Corbyn’s digital democracy manifesto promotes co-operative ownership of digital platforms

Labour leader Jeremy Corbyn has pledged to launch a digital revolution by fostering the co-operative ownership of digital platforms. Mr Corbyn, who is currently being challenged for the...

Labour leader Jeremy Corbyn has pledged to launch a digital revolution by fostering the co-operative ownership of digital platforms.

Mr Corbyn, who is currently being challenged for the party’s leadership by Owen Smith, launched his digital democracy manifesto on 30 August in London. The manifesto includes provisions for a national investment bank and regional banks to help finance social enterprises whose websites and apps are designed to minimise the costs of connecting producers with consumers, in transport, accommodation, culture, catering and other sectors of the economy.

“We will introduce new laws guaranteeing a secure employment contract and the inalienable right of trade union membership to everyone who earns most or some of their livelihood from digital platforms,” reads the document.

“We will apply the best practices and adopt the technological innovations of this cooperative upgrade of the sharing economy to improve the provision, delivery and utilisation of public sector services at the local, regional and national levels.”

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Speaking at the launch of the manifesto, Mr Corbyn said his campaign’s phone canvasing app had been inspired by Bernie Sanders’ similar approach in the USA.

Jeremy Corbyn MP, Leader of the UK's Labour Party
Jeremy Corbyn MP, leader of the UK’s Labour Party

“My leadership campaign is leading the way in harnessing the advances of new technology to organise political campaigning like we’ve never seen before,” he said.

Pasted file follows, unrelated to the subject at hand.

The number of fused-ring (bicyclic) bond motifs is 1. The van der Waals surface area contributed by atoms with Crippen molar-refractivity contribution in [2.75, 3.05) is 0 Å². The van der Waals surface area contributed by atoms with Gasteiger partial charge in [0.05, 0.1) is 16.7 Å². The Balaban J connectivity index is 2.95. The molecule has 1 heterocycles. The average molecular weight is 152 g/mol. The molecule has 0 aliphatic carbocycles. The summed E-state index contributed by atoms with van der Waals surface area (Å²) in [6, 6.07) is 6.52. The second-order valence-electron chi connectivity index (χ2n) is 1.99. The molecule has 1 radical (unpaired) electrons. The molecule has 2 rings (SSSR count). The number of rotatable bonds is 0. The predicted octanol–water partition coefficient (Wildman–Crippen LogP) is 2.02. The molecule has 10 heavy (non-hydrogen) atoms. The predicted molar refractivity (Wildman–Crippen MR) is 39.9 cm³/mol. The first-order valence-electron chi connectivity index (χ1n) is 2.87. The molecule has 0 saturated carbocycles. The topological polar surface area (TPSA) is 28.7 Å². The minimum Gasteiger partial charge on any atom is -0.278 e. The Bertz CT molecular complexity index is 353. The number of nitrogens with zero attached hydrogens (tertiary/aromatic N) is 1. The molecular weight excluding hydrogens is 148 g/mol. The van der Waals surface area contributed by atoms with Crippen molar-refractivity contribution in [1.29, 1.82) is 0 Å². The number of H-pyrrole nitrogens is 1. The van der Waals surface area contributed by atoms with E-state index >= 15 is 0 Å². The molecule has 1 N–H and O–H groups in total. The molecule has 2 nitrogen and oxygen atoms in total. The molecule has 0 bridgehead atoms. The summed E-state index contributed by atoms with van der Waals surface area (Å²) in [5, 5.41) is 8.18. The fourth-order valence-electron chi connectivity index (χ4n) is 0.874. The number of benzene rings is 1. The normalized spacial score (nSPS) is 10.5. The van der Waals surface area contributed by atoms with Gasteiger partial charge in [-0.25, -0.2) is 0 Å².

“The creativity of the networked young generation is phenomenal. We have thousands of young volunteers on our campaign taking part in this digital revolution.

“We will channel this new energy and creativity into Labour’s general election campaign whenever it comes. It’s in this way that Labour can get back into government.

“Labour under my leadership will utilise the advances of digital technology to mobilise the most visible general election campaign ever. There is also a clear need for more online democracy and our manifesto today sets out how Labour would democratise the internet in order to rebuild and transform Britain, so that no one and no community is left behind.”

The manifesto incorporates provisions for supporting local broadband and mobile access co-operatives through a national investment bank. Communications regulator Ofcom would also play a role by coordinating the private telecoms companies’ contribution to the project.

Apart from placing a stronger emphasis on co-operative models, the manifesto also includes commitments to a universal service network designed to bring high-speed broadband and mobile connectivity for everyone, particularly remote communities.

Mr Corbyn called for an open knowledge library as a free-to-use online hub of learning resources as part of his proposal for a national education centre.

The Labour leader has also unveiled plans for a digital citizen passport to provide people with a secure portable identity for using online public services.

In addition, he has proposed a public consultation to draw up a people’s charter of digital liberties to “enhance the online rights of every individual” and enable co-operative creativity.

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